Half Marathon and 5K
The thousands of runners that descended on Lawrence on Sunday for the TherapyWorks Half Marathon and 5K got more than they bargained for. In addition to perfect weather and fewer hills, runners got a tour of Lawrence that opened the eyes of even those familiar with the city.
"I saw parts of Lawrence today I hadn't seen before in my life," said Matt Brisch, a Kansas University graduate who lives in Kansas City, Mo. Brisch got his first glimpse of Oak Hill Cemetery, and his tour of Lawrence included running past the home of author William Burroughs as well as Kansas University's campus and a stop on the Underground Railroad, culminating with a lap around the track at Haskell Stadium. The race began at Haskell Indian Nations University's Coffin Sports Complex.
The course, Brisch said, "was an extraordinary tour of Lawrence. A great way to see the university and east Lawrence. Just a wonderful way to see the community."
Complaints were few on a day that brought about 2,100 runners from 28 states - some from as far away as Hawaii and Wyoming - to Lawrence.
The race is in its second year, having replaced the Raintree Run in 2007.
"Everybody loves the new course, loved the fact that we got rid of the steep hill," said Marcia Riley, who served as co-director of the race with her husband, Steve. "They really loved it and indicated that they would come back."
The half marathon raised funds for Health Care Access, and Steve Riley said this year's earnings exceeded the $42,000 raised in 2007.
The clinic, which provides medical care to the uninsured, increase its staff and number of clinic rooms, said Nikki King, executive director.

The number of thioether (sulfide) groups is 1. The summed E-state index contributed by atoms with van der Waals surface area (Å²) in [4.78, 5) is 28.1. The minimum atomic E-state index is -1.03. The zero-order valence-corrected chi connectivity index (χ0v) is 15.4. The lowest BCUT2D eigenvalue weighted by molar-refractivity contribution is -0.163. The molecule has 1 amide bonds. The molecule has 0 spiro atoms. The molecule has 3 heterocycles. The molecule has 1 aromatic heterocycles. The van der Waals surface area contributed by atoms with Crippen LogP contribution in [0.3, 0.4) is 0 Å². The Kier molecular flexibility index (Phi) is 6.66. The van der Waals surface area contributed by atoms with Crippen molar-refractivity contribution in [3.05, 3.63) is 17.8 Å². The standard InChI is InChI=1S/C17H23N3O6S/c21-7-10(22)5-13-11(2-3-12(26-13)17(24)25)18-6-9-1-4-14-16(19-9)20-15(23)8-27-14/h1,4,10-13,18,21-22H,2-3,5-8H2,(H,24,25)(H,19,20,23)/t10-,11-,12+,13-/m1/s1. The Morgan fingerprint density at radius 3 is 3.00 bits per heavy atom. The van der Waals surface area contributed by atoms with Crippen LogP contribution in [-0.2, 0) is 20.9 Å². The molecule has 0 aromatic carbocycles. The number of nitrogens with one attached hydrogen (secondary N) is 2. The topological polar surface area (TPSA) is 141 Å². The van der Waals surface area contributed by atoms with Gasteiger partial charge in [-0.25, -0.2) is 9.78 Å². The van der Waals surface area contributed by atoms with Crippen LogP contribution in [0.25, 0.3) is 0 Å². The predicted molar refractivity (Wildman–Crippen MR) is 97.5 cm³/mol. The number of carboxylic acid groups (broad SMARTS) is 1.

"The way that this community pulled together to help out those that are really struggling to make ends meet is really amazing to me," King said, noting that the funds make up 9 percent of her organization's budget.
Organizers were pleased that the weather stayed clear, and one runner described the temperatures as ideal for running.
Lawrence resident Joanne Renfro ran the 5K portion of the event and saw parents running with their young children.
"That's the great thing about a 5K," she said. "It's really for everybody."
Runners praised community members for supporting them as they jogged through Lawrence.
"Lawrence is such a neighborhood-type community," Brisch said. "There were really some healthy crowds that came out and cheered on the runners."
He said some were even passing out water and oranges to participants.
Renfro said the enthusiastic crowds inspired her as she entered the last leg of the 5K.
"It's interesting coming down the stretch because everybody, no matter how tired you are, tries to give it a little kick" to finish strong, she said.
Despite the large number of runners, Steve Riley said there were no reports of serious injuries or accidents. Renfro said traffic did not appear to be adversely affected by the race, and other runners credited the organization of the Rileys with contributing to a successful morning.
"A world-class event," Brisch said.